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 No.1 in Queensland

What do the statistics in the NCVER “VET in Schools 2022” report tell us?

As we stare at the Xmas tinsel of 2023, it’s time to look back at some of the statistics that were published by NCVER in July this year. These will illuminate where we've been and also guide us toward charting a VETIS course for 2024 and onwards through some targeted questions.

In 2022, Australia welcomed 242,945 VET in Schools students. This represents a modest decrease of 3.3% from the previous year.  Perhaps a ripple from the COVID wave?



Queensland, with its 95,320 VET in Schools students, stood as a testament to regional dynamics holding 39.2% of the student population. The Northern Territory's impressive surge of 21.9% beckons us to explore the catalysts behind this enthusiasm even though the actual enrolment numbers are low.

What local initiatives spurred such engagement, and can these be replicated in other states? 

Our most populated states of NSW and Victoria had only 46,375 and 52,350 students respectively.  Do they place less importance on VET in schools and prioritise elsewhere? Are residents of these states disadvantaged in any way from accessing VET while they are at school?  What sets Queensland apart as the primary hub for VET in Schools? Are there regional strategies that other states could adopt or even share?



Government schools held the lion's share, with 60.5% of students opting for VET in these institutions. Private training providers attracted 38.6% and schools themselves offering VET accounted for 28.8% of enrolments. TAFE despite being a significantly resourced public institution, only attracted 15.3%. This invites contemplation on the factors steering students towards private training organisations and can perhaps be answered in the NCVER VET qualification completion rates increase.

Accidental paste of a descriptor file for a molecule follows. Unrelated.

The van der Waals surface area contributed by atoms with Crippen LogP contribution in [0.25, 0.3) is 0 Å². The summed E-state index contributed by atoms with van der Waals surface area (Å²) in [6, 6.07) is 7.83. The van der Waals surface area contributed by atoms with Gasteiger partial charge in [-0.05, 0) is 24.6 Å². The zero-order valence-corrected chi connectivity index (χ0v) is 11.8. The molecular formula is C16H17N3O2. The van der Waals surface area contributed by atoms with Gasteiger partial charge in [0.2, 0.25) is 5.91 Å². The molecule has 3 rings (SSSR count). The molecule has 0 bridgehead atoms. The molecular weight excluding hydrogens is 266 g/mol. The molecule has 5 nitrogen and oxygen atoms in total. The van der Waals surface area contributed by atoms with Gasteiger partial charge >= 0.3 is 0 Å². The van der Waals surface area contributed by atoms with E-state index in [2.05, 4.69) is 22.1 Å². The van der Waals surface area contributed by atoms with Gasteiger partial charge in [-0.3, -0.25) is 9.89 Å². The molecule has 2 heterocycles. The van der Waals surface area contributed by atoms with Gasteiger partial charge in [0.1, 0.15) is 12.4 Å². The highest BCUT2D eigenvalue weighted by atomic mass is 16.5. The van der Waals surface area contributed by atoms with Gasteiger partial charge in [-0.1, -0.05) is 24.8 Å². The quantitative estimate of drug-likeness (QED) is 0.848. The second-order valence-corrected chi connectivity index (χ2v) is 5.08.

Certificate II level qualifications were most in demand with 57.3% of enrolments, followed by Certificate III at 32.6%. The completion rates mirrored these trends, with 60.4% of students completing their Certificate II. 

Why do almost 40% of students fail to complete their VET qualification at School?  What factors for this high attrition are within a training providers’ capacity to address?  What factors could be systemically improved?

It will be interesting to see the 2023 statistics when they come out next year.  I predict that the slight decrease in numbers from 2021 and 2022 will be replaced by significant increases.  It’s up to the VET community to reinvigorate interest and commitment to VET in Schools and work towards an informed, responsive, and impactful educational journey.

See the full report at -